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I've been researching for an Arduino project I will be starting soon and I came across some relevant code (Un-commented...) but I can't seem to decipher how the most important part works! The way the code should work is there are 4 bytes in question (yaw, pitch, throttle, and trim (all dec values)) and each bit in each byte corresponds to a sequence of LED flashes encoded in the sendZero() and sendOne() commands. Here is the code in question:

void sendCommand() {

    byte b;

    sendHeader();

    for (int i=0; i<=7; i++) {

        b = (yaw & (1 << i)) >> i;
        if (b > 0) sendOne(); else sendZero();

    }

    for (int i=0; i<=7; i++) {

        b = (pitch & (1 << i)) >> i;
        if (b > 0) sendOne(); else sendZero();

    }

    for (int i=0; i<=7; i++) {

        b = (throttle & (1 << i)) >> i;
        if (b > 0) sendOne(); else sendZero();

    }

    for (int i=0; i<=7; i++) {

        b = (trim & (1 << i)) >> i;
        if (b > 0) sendOne(); else sendZero();

    }

}

The part that gets me is the inside of each for-loop as I have no clue what's going on with those bitwise operations. My guess is they are somehow converting the dec value into binary and then iterating through it, registering zeros or ones accordingly? It's this:

b = (x & (1 << i)) >> i;

where I can't seem to see what's going on or why. Any help would be appreciated.

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3 Answers 3

You are checking the each bit of x (0 to 7) in the code by doing

b = (x & (1 << i)) >> i;

Say for example: You want to display 0 on the led. the seven segment code for displaying 0 on led is 0X3F (The variable x has the value 0X3F). (For more on seven segment display).

You are checking the each bit of the 0X3F and the variable 'b' has the value whether the bit i is 0 or 1.

`0X3F` is 
0 1 1 1 1 1 1 1 
    3      F

For example:

int main()
{
    int i, x, b;
    x = 0x3F;
    for(i = 0; i< 7; i++)
    {
        b = (x & (1 << i)) >> i;
        printf("%d ", b); // I am printing the value of b here
    }
    getchar();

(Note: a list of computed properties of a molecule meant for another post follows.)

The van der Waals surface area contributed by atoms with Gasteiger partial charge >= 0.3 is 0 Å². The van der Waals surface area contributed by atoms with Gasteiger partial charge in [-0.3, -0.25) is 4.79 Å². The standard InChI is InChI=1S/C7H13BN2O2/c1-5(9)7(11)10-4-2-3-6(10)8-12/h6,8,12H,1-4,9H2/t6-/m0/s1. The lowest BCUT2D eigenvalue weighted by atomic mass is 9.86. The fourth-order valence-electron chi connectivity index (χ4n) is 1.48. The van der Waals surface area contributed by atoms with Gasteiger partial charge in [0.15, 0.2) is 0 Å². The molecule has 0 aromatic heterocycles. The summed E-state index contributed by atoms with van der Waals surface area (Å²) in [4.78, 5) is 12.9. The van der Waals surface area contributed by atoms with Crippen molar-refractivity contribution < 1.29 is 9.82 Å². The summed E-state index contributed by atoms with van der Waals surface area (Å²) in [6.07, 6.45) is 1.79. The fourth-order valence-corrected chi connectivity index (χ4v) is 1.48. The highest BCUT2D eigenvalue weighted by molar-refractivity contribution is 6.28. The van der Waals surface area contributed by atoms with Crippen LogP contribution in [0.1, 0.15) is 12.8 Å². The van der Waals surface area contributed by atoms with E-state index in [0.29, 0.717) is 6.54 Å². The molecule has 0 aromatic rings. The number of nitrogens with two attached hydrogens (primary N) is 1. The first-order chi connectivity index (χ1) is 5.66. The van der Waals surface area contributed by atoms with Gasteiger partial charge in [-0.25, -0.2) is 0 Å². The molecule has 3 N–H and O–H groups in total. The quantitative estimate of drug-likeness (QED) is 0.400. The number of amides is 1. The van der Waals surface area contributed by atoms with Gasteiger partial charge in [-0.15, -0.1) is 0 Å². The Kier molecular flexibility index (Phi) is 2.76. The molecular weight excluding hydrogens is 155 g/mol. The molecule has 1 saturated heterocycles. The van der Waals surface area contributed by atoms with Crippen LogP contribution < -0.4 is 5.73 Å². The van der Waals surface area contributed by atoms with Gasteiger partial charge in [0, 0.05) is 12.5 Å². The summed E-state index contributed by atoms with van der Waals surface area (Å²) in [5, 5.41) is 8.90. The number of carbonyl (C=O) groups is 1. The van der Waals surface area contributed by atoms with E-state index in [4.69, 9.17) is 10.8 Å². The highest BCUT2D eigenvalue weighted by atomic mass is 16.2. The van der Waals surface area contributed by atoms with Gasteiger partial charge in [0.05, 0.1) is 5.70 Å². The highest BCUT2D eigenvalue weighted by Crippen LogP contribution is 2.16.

return 0;
}

Will print

1 1 1 1 1 1 0

when you say

    b = (yaw & (1 << i)) >> i;
    if (b > 0) sendOne(); else sendZero();

the variable yaw is having the seven segment code for the number you want to display on LED and you are checking each bit of yaw. If the bit is 1 you are calling sendOne() function, which might be sending a high voltage to the LED and which will light up the corresponding LED in the 7 segment display. If the bit is 0, you are calling sendZero() to send a low voltage.

Here you can notice that you are trying to light up the individual LEDs in the 7 Segment. The above program will be so fast that, you will see all the LEDs (who's bits are 1 as per the 7 segment code)lighted up.

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1  
+1 Of course, a smarter programmer would use if (x&(1<<i)) to save memory and processing time... –  LS_dev Dec 26 '13 at 9:39

Those are left shifts << and right shifts >> respectively.

A left shift is equivalent to multiplication by some power of two.

a << 1; // a * 2.

A right shift is division,

a >> 1; // a / 2.

The constant one is indicates 21 (or the value 2).

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I knew that, but the statement as a whole I'm just not getting what's going on. –  JackSac67 Dec 26 '13 at 4:46

To expand. each x & (1 << i) is creating a mask of the desired bit and testing it against x

x & 00000001
x & 00000010
etc..
x & 01000000
x & 10000000

and then shifting the bit of interest down to the LSB so that it can be tested with b = (result of mask and input) >> i; as to transmit either a one or zero. Where the for loop walks the desired bit across the byte.

Note: this later part is not really needed as it will be greater then zero, regardless of it being shifted to the 1's bit.


since you are looking at helicopter code. I would like to point out mine, as I have decoded several common 3.5ch. Library and Demo INO it is a bit cleaner in that bit structures assemble the message and a union shifts it all out, regardless of the different formats.

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Thanks for clearing this up. I was trying to make sense of that last ">> i" part and kept thinking "What's the point of this?" I guess there was no point other than to just keep consistency with 1s and 0s instead of 2^x and 0s? –  JackSac67 Dec 29 '13 at 1:52

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